Tuesday, July 25, 2006

Ask Tom

In keeping with the theme of my most recent post, I just couldn't stop laughing at Tom's most recent response to a question about recursive sql.

Wednesday, July 19, 2006

Finding Information


Hi Robert,

I don't understand the meaning of any of the items on the query plan.

Is there some document that would explain what they are? If there is, where can I get it?



That's the best kind of question. Instead of sending me a query plan and asking me to interpret it for you, you're asking me for the means to do it yourself. Which is good because there is so much I don't understand about Oracle that I would have to study up to help you anyway.

Oracle Documentation

I love Oracle documentation. I can usually find what I want in there, complete with examples and explanations. So let's start there.

Once you have navigated to Oracle's documentation page, you'll want to select "View Library" and then go thorugh the searching page.

Choosing the right phrase can be tricky. In this case, try TKPROF, Query Plan, Execution Plan.

Searching with any of these three phrases points rather conclusively at the Oracle Performance Tuning Guide and Reference. Taking a look through it, it seems to have lots of information to get you started on how to understand the execution plans you see in the TKPROF output.

Ask Tom

The second thing I like to do is Ask Tom. He has answered 33,000 questions, meaning that in any case, my question was probably already asked. Sometimes his answers include links to other information.

Searching our three chosen phrases points to one Ask Tom article in particular that might be helpful.


Sometimes I can google around to find articles on a topic. Normally I favour sources I trust, like Jonathan Lewis or something. In this case, googling found me this article:

Use EXPLAIN PLAN and TKRPOF To Tune Your Applications, by Roger Schrag

Still Stuck?

If you've gone through these sources and you still haven't found the information you're looking for, it's time for a degree of intrepidity.

I would certainly want to contact my fellow Oracle specialists. But rather than contact one individually with an open-ended question, I would post a message to a forum or message board, making sure to highlight what I had already looked for, what I had already found, and specifically how it came up short.

It is possible that the information I'm looking for has never been written. If so, that would be a great opportunity for me to do some research and make my own, new contribution to the Oracle community.

Tuesday, July 04, 2006

Oracle and Java

Last December I wrote about how to create a simple Perl application that connected to your Oracle database, it is high time that I showed you how to do the same in Java.

What You'll Need

1. An Oracle database. Make sure you can tnsping your ORACLE_SID. Better yet, make sure you can connect with sqlplus.

2. Java. It's a free download from Sun. I'm using 1.5, but I've tested this on several versions.

3. You don't need the client installed because we're using the thin client. If you want to use OCI but don't want to install the full Oracle client, download the instant client.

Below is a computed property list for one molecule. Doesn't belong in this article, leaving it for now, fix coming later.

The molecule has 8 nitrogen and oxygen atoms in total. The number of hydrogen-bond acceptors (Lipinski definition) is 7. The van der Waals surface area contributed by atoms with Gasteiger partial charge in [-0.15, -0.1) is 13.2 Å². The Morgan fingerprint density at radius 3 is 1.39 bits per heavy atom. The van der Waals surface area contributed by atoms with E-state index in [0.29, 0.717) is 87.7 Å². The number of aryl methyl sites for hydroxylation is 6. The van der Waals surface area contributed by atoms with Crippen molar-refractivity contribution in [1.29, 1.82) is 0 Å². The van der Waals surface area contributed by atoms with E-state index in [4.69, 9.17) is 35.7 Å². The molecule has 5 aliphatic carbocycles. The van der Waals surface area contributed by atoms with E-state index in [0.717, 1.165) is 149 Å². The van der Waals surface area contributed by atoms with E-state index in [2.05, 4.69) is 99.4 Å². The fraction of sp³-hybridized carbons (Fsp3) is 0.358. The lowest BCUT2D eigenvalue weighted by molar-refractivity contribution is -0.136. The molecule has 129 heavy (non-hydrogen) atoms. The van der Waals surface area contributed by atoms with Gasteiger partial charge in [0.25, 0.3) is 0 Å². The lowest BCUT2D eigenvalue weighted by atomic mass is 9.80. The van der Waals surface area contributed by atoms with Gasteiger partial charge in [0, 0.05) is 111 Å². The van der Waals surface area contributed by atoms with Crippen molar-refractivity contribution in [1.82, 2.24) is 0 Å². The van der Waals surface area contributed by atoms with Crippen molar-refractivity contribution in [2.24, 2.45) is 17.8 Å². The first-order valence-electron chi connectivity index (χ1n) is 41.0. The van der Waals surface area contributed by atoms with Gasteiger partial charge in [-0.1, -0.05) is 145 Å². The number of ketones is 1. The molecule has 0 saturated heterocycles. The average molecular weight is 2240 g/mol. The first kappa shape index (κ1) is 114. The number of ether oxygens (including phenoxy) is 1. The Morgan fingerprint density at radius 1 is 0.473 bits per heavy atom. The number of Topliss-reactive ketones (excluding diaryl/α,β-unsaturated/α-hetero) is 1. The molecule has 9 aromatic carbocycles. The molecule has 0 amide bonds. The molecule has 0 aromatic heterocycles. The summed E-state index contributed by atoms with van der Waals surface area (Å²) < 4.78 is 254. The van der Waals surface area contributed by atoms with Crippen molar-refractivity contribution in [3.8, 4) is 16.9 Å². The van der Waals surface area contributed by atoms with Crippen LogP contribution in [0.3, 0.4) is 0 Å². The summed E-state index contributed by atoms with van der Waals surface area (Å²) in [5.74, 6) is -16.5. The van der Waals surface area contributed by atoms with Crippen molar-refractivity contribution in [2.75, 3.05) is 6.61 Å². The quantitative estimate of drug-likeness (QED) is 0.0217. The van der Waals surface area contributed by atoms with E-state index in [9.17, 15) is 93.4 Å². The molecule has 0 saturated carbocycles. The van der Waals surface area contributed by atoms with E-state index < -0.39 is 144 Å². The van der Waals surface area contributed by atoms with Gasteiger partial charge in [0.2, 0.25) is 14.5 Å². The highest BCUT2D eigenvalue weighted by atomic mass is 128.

Set your PATH

As part of your Java installation, you must have set the path to your jdk\bin. Make sure that's there and add it if not.


If you're using Java 1.4 or greater, then ojdbc14.jar contains the classes you need. You'll find it in ORACLE_HOME/jdbc/lib.

And more information on this? You can unzip the jar file and look at the files inside with some Java tools, search the Internet or, best yet, check out ORACLE_HOME/jdbc/doc/javadoc.tar. That's a complete API: all the classes and their parameters.

If you're using an older version, you'll want something like classes12.jar instead. Follow the installation instructions. But do NOT include this if you're on 1.4 or greater. You want one or the other, not both.

There is also one thing that seems to always get me when I start a java project. I always forget to add the local directory to the CLASSPATH. Save yourself the 20 wasted minutes and put it first.

C:\temp>echo %CLASSPATH%

Include Your Classes

Though you may want others, here are the main classes you'll need to import. The former should be part of your Java SDK, the latter is in the aforementioned ojdbc14.jar.

import java.sql.*;
import oracle.jdbc.pool.OracleDataSource;

Create an OracleDataSource

Once you've created an OracleDataSource, you'll be free to write your SQL calls. My example below shows the syntax for a default installation, you'll need to modify that second line as appropriate.

OracleDataSource ods = new OracleDataSource();
Connection conn = ods.getConnection();

Check the documentation, there are other ways of doing this.

Query Away!

There are many ways to use your connection to query your database. Here is one quick sample I found.

Statement stmt = conn.createStatement();
ResultSet rset = stmt.executeQuery("select 'Hello World' from dual");
while (rset.next())

Compile and Execute

You'll need to compile your application before you execute.

javac JdbcVersion.java
java JdbcVersion

If you get this error:

Exception in thread "main" java.lang.NoClassDefFoundError

Then check your CLASSPATH very carefully. You can run java with the -verbose option to see if you get more information about what's missing.

That's it!

For more information, review the documentation to which the README file points you:

1. The new technical white paper

2. The online JDBC doc for the most updated information

3. The revised JDBC FAQ

4. The JDBC Developer's Guide and Reference

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